Sen. Bongbong sponsors substitute measure to BBL, dedicates it in honor of Fallen SAF 44

Senator Ferdinand “Bongbong” R. Marcos, Jr., Chairman of the Committee on Local Government today sponsored his substitute bill to the Bangsamoro Basic Law and dedicated it in honor of the sacrifice of the fallen SAF (Special Action Force) 44 and their families for peace in Mindanao.

In his sponsorship speech of Senate No. 2894 entitled “An Act Providing for the Basic Law for the Bangsamoro Autonomous Region”, Marcos noted that despite the widespread rage and anguish over the Mamasapano tragedy, the widows of the slain SAF 44 and their families chose the path of peace.

“They choose the path of peace. And so shall we. Our heroes died for peace, and we honor them because a country without heroes is a country without a soul,” Marcos said.

This is the reason, Marcos said, why he exerted great effort and sought the help of as many people as possible to correct flaws of the draft Bangsamoro Basic Law in crafting the substitute bill meant to achieve lasting peace in Mindanao.

“Our heroes are best honored with deeds, not words, and there can be no greater honor than to finish the task for which they gave their lives, because in honoring our heroes, we honor the Philippines, and all its diverse people,” said Marcos.

He stressed that peace cannot be achieved if it is not an inclusive and all-embracing peace.

Unfortunately, Marcos said the government’s peace agreement where the proposed autonomy for Bangsamoro people is based generated fears and suspicion when government negotiators dealt solely with the Moro Islamic Liberation Front (MILF) to the exclusion of other stakeholders.

What made matters worse, according to Marcos is the participation of Malaysia in the peace talks as facilitator and moderator since “it is not a disinterested party”.

Marcos said his version of the basic law for the Bangsamoro Autonomous Region protects our national interest and reserves to the national government its powers enshrined under our constitution.

“The basic law addresses the first and most important prerequisite to peace – the definitive end to armed conflict – by providing an efficient, verifiable program of disarmament and demobilization, overseen by an independent monitoring body, and providing the needed financial and social assistance to former fighters to become peaceful and productive members of society,” he added.

At the same time, Marcos said his version of the bill fulfills, to the extent that our constitution and national sovereignty can allow, the desires of the Bangsamoro people for meaningful autonomy.

Marcos said his committee adhered to several basic principles in crafting the substitute measure. First among these basic principles is the primacy of the constitution.

He said that since every citizen is mandated to obey and defend the constitution this compelled the committee to “strike down any provision that is clearly in conflict with its letter and spirit”.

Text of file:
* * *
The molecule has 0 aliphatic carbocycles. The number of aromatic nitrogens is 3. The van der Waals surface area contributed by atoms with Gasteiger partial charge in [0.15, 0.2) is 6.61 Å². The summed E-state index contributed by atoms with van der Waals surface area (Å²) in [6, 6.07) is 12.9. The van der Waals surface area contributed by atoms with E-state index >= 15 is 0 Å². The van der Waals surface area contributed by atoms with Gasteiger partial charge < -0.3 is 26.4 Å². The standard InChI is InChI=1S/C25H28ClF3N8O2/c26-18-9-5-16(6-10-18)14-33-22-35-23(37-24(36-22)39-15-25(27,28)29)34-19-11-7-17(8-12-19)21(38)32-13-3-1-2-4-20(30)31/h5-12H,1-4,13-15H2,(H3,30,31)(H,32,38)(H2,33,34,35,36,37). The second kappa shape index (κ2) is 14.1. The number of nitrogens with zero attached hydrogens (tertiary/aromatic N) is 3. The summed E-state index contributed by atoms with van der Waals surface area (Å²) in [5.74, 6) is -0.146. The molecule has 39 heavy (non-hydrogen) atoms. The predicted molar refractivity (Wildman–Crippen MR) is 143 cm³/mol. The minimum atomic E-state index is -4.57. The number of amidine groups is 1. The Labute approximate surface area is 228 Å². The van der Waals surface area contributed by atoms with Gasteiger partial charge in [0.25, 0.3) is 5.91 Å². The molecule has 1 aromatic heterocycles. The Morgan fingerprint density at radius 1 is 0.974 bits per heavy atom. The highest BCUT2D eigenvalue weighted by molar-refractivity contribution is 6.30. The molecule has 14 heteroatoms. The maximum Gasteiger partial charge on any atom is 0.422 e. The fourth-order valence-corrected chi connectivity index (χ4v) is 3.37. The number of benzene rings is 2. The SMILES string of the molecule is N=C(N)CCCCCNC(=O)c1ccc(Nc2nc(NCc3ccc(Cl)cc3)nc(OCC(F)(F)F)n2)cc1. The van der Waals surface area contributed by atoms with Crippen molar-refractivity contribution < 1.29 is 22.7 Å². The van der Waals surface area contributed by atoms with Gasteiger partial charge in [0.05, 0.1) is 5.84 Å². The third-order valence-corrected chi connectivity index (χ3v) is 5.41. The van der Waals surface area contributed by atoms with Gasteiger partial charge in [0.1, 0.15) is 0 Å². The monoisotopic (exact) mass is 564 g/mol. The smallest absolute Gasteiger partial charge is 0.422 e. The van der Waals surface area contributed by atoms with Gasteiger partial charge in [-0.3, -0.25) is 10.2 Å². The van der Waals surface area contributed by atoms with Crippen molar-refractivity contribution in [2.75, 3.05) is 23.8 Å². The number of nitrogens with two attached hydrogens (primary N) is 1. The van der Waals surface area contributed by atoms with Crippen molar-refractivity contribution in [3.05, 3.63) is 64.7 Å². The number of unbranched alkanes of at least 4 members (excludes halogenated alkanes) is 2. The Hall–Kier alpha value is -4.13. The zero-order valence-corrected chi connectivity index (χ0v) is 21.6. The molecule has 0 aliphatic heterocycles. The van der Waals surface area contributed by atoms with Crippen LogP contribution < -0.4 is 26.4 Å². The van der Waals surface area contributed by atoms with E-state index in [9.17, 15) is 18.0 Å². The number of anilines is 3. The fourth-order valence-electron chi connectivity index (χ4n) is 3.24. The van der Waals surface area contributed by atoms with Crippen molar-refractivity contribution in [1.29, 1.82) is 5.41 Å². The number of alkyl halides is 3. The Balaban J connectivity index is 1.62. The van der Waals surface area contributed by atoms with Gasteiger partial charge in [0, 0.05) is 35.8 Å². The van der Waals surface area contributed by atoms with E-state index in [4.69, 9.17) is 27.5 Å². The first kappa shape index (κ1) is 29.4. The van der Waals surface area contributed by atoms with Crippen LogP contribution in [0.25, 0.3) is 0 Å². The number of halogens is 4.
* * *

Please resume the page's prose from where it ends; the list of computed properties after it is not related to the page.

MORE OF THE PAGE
Likewise, Marcos said his committee believed that the autonomy of the constituent local government units of the BAR as defined in the Local Government Code of 1991, as amended, should not be diminished.

In addition, Marcos said his panel believed that principle of checks and balances in all aspects of governance in BAR should be strengthened because this is the main reason why the ARMM has failed.

While the committee recognized that substantial fund need to be pumped in to the BAR for rehabilitation and development purposes, Marcos said they acknowledged too that other regions and local government units are equally in need of the same funding support.

Marcos said another important principle, based on the lessons learned through the heroism of the SAF (Special Action Force) 44, is that peace and order in the autonomous region should remain to be the primary responsibility of the national government, through our structured Philippine National Police.

Since the BAR is a multi-ethnic and multi-cultural region the committee believed that the basic law governing it must be inclusive by ensuring that all groups are represented in all aspects of governance.

Marcos said the committee also deemed it essential, given the history of secessionist armed struggle in Mindanao, that the proposed basic law will never be a vehicle for the establishment of an independent state.

Last among these important guiding principles, according to Marcos, is that peace in Muslim Mindanao cannot be achieved without an effective normalization process.

He said peace and development are as much primary objectives of the proposed measure as the enhanced autonomy for Muslim Mindanao being granted to the people of the new autonomous region.

According to Marcos, the normalization process under SB 2894 follows the United Nations principles of “DDR”—or disarmament, demobilization, and reintegration—to attune and peg the milestones of the normalization efforts to internationally acceptable standards.

An integral component of the normalization process, Marcos said, is the decommissioning of forces.

Under SB 2894 decommissioning shall continue to be implemented and supervised by the independent decommissioning body, but with enhanced functions and auxiliary support from government.

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